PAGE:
Once the drugs reached the market and were used by millions and millions of people as opposed to the hundreds or so in clinical trials, some of the rare side effects inevitably appeared. It took a while, though, with the first label change (related to the risk of Achilles tendon rupture) not happening until 2004, so almost 30 years after the drugs were introduced, Bove said.
Most drugs go through a similar cycle (Vioxx and Celebrex, the pain reliever drugs, are prime examples), but the fluoroquinolones seem to be different in the variety of rare problems connected with them.
There are musculoskeletal problems like tendon ruptures but also psychiatric effects, aortic aneurysms, nerve problems, blood sugar issues, and digestive problems, which collectively resemble a syndrome more than individual side effects, Bove said.
The other difference is that many of the side effects last a long time. Some have even been permanent. “Researchers noticed a group of patients who would suffer for up to two or three months, if not more, of a constellation of side effects that lasted way after terminating the drugs,” Bove said.
“Unless it’s an event like a heart attack that can have lasting consequences, doctors are often unaware that side effects can not only outlast the period of the drug, but new problems can emerge and evolve after a drug has been stopped,” said Dr. Beatrice Golomb, professor of medicine at the University of California, San Diego, School of Medicine. “For instance, someone might start with a ruptured tendon then develop fatigue then neuropsychiatric symptoms following FQ use.”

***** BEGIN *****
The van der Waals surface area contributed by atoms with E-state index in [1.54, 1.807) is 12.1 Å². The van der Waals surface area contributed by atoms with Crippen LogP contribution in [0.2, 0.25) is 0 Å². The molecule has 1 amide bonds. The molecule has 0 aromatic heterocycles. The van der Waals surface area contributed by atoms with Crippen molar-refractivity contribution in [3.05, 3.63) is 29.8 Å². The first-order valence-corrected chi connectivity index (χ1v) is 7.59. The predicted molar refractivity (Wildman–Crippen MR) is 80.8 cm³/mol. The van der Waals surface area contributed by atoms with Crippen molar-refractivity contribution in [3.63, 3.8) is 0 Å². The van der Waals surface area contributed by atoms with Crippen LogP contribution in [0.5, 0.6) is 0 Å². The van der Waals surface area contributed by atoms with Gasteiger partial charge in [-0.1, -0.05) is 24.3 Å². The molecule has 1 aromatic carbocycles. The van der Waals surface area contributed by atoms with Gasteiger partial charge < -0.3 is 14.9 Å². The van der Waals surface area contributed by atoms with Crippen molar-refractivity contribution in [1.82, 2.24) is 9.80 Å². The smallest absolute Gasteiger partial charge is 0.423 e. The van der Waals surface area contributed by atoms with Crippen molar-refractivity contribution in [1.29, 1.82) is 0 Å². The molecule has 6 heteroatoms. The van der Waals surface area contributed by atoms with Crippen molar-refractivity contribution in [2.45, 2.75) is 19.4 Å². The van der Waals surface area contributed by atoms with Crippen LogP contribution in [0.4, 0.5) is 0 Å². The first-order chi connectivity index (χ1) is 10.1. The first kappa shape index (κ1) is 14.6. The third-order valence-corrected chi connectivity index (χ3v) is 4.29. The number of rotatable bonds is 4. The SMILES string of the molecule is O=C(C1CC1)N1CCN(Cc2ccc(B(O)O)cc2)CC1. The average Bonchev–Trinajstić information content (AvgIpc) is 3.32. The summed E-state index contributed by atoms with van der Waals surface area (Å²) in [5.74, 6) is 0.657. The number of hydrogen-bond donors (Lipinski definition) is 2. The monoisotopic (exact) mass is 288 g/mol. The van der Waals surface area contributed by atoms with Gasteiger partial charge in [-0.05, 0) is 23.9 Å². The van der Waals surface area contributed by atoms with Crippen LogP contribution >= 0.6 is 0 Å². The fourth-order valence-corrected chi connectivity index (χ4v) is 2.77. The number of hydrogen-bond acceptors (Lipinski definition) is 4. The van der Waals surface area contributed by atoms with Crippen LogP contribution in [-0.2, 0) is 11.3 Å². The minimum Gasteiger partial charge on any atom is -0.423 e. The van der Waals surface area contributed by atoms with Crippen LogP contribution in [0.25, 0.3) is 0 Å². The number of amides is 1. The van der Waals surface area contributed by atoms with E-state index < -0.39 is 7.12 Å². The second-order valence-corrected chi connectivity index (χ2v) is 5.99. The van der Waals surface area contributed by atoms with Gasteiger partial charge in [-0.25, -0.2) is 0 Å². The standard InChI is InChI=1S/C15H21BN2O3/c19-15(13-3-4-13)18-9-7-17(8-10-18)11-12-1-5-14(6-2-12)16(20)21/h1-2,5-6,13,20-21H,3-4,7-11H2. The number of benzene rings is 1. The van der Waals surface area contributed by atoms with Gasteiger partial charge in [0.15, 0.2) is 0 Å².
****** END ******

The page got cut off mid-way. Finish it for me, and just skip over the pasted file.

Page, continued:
Why are the symptoms happening?
There’s still a lot we don’t know about why fluoroquinolones have these effects in some people.
On a basic level, it seems clear that in addition to depleting bacteria, the antibiotics are also attacking the human body, Bove said. For instance, they may be destroying collagen and preventing repair, which would explain the effects on tendons, she added.
Her research team and others are still trying to find a common denominator that would explain the effects on different physiological systems.
“It’s been an underserved area in research because not many people have it,” Bove said. “It’s a rare disease, though it may be underreported due to lack of a diagnostic criteria.”
In trying to characterize FQAD, the FDA has stated that effects have to disrupt a person’s ability to conduct the tasks of daily living and must last at least 30 days after stopping use of the drug. There also need to be symptoms in at least two of these body systems: